The Maldives archipelago, threatened by rising sea levels blamed on climate change, said on Monday it would introduce a new environment tax on all tourists who use its resorts and provide its economic lifeline.
Famed mostly for high-end luxury resorts and white-sand atolls, the Maldives has made a name for itself as an advocate for mitigating climate change because rising sea levels are forecast to submerge most of its islands by 2100.
The Maldives' $850 million economy gets more than a quarter of its gross domestic product from tourists, but has not yet taxed them to help it fight climate change.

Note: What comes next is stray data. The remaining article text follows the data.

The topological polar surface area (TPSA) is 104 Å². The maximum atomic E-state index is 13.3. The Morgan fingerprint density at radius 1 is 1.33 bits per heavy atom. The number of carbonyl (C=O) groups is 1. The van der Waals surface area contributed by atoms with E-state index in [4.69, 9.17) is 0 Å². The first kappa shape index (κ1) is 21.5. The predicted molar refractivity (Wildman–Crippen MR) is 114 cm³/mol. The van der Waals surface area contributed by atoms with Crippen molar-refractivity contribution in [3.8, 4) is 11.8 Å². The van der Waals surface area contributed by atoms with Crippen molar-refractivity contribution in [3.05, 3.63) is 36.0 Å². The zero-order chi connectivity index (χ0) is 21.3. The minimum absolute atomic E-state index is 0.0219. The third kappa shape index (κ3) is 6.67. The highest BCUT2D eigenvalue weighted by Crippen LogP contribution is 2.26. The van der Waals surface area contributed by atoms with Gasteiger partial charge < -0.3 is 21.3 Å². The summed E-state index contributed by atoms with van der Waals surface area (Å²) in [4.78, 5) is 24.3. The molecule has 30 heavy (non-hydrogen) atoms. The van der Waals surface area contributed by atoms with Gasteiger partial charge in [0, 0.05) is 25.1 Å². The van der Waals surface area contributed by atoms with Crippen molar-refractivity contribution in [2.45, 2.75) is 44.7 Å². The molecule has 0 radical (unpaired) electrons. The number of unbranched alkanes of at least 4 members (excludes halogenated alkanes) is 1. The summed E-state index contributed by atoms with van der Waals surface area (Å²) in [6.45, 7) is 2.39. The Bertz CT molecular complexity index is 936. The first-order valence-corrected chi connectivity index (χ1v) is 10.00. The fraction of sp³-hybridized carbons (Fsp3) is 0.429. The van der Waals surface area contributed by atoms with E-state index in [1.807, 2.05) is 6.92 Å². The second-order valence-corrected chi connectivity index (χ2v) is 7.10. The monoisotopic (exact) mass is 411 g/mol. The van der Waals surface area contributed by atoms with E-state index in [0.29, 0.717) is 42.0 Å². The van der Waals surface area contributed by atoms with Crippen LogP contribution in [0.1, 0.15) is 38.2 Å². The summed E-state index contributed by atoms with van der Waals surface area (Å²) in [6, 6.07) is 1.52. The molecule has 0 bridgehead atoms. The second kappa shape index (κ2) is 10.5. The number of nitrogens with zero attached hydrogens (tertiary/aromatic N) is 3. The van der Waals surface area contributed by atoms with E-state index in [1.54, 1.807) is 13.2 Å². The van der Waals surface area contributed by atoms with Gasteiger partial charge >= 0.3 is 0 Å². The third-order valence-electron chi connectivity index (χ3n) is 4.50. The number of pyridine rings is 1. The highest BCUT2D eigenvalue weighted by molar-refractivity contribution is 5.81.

President Mohammed Nasheed, who in March outlined plans to make the Maldives the world's first carbon-neutral nation within a decade, said an environment tax was soon to be levied on all tourists.
"We have introduced a green tax. It's in the pipeline. It's a matter of parliament approving it and I hope parliament will approve it -- $3 per each tourist a day," Nasheed told reporters in Male, the capital of the Indian Ocean archipelago.
Based on an annual average of 700,000 tourists who spend an average of three days on the islands, that translates to about $6.3 million annually.
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